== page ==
“Did you know Tina Turner is seventy-five and her boyfriend is forty-two? And Madonna is fifty-something and her boyfriend is like, in his twenties? So don’t worry. If you haven’t met the right guy, it’s probably because he hasn’t been born yet.”
Is there vodka? In the pantry? Great, great. Thanks.
I’m writing a series of poems about fruit. Each poem focuses on a single fruit, each written in a different style. Some are almost childishly simple — there are those among you who may remember Cantaloupe In Chorus — while others are more thinky, e.g., Pomergran, a commentary on faith vs. reason modeled after Lewis’ Jabberwocky. I’ll post that one day, too.
Right now, I’m working on a piece about pineapple and I am enjoying the heck out of this one. I’ve titled it The Preposterously True Tale of Pru Huntington’s Pineapple and as you read the first half of it, I recommend doing so aloud to get the meter right. Remember: there is a “grace note” of sorts that one can exploit in these things; I assure you, my meter has been tested and retested for accuracy.
ED. NOTE: Damn! My formatting didn’t make it into the WordPress quotation template. Forgive me; I know it’s wonky.
Oh, and one other thing: the second half takes a wild, utterly unexpected turn. It involves a song — not sung by any human…
“The pineapple’s here!” she cried, “Be a dear, Louisa, and go to the door?”
Pru stood, quite amazed, at the window and gazed at the fruit
She’d been waiting for.
Huge, golden yellow — the fruit service fellow had trouble just lifting it up;
“A centerpiece for the century,” Pru mused, “All the gentry
Will scarcely believe their good luck.”
The deliveryman soon was to stand in the foyer of Huntington House;
He was swiftly paid and excused by the maid, Louisa,
Who wore a silk blouse.
The party that night was the unmatched delight of the
in-the-know every December;
A-listers all fought to be given a spot:
On the guest list of VIP members.
The house was festooned (be-ribboned!) and bloomed with bouquets
stacked floor to the ceiling;
They spared no expense, decorating like this;
(The party, it gave Pru’s life meaning.)
Are you in the mood to hear of the food that awaited each last sparkly guest?
Delights for the eyes and stomach, no surprise,
(Worth making dear Prudence so stressed.)
Piled high on the tables inside the great room, the dishes,
they steamed and they bubbled;
Whatever you please, there were tureens of these,
A spread of deliciousness, doubled.
Racked lamb and partridge and baked ham to boot,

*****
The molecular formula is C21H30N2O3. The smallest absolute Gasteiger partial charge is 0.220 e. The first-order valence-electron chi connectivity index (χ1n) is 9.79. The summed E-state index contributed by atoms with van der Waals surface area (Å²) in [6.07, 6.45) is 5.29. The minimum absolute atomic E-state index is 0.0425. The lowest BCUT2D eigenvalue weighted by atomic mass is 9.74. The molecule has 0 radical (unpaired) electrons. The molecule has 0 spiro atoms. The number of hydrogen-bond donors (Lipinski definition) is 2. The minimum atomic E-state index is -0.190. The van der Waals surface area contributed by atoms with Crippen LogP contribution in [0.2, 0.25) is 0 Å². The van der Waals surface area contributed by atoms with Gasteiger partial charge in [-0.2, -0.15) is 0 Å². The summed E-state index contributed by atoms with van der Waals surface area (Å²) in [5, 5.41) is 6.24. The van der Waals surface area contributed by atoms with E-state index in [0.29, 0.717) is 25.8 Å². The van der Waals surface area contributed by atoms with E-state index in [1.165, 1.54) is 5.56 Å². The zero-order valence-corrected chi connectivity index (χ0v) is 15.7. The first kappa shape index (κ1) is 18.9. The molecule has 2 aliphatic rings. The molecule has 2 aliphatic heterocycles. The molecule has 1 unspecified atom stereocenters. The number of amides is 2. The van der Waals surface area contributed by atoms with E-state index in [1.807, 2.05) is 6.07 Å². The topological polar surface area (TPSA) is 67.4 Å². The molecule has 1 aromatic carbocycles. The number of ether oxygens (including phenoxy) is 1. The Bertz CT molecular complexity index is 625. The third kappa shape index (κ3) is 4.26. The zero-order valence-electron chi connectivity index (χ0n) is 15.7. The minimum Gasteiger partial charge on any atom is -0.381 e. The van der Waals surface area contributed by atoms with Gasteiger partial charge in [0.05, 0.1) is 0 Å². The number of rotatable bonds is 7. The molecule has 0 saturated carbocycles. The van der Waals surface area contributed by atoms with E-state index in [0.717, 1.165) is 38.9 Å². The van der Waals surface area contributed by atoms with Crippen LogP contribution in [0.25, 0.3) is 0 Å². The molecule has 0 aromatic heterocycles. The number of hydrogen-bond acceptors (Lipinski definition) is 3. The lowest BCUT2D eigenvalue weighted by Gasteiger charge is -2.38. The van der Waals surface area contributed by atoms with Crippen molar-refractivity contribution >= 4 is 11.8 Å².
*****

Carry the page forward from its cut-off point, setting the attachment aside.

the butcher’s best efforts in meat,
Chicken with waffles, deep-fried falafels;
A trip ’round the world you could eat!
Dessert was a feat of sugar and cake, so heavy the table would droop;
Ice cream? Oh, please! There were dozens of these,
Get a bowl, get a spoon, get a scoop!
But in all of this bounty, a royal spot saved — centerstage,
surrounded by flowers —
It was for the pineapple — Pru’s precious pineapple!
No other food had the fruit’s powers.
Hospitality emblem, oh lighthouse of grace, rough from the stem to the stalk;
Its sweet, fleshy inner was relished at dinner
Throughout the grand Belle Époque.
Let’s turn to Pru, our esteemed hostess who,
at this moment was placing her prize
High on its stage, a fruit for the age,
The Missus had pride in her eyes.
At a quarter to eight, the guests had arrived
and swiftly bestowed with Champagne;
They drank up the stars as valets parked men’s cars,
And hung furs for Anne, for Elaine.
Mingling done, Pru and Barry appeared at the top of an ornate staircase;
And a “Hip-hip Hooray!” for King and Queen of the day,
He donned tuxedo, She — lace.
“Thank you, comrades,” Barry boomed from his post,
Pru so glad she could cry;
“And now let us dine and drink casks of good wine,
To the great room, for dinner is nigh.”
The oak doors were opened, the guests “Ooh’ed” and “Ahh-ed,”
“Tally ho! You’ve outdone yourselves,”
Said Silas The Barrister, then to Pru, to embarrass her:
“Did you hire an army of elves??”
Before they could eat, Pru had a brief speech
which she gave at the party each year;
She stood at the center, Pineapple Presenter,
Elocution loud enough they might hear:
“A pineapple means welcome, and hospitality, too; truly the Huntington way;
We wish you prosperity vis a vis this fruit rarity,
Now let’s all dine and be gay!”
Fair reader, I beg you: believe what I say just then, the party plot thickened —
This is when it gets really good. Keep watching…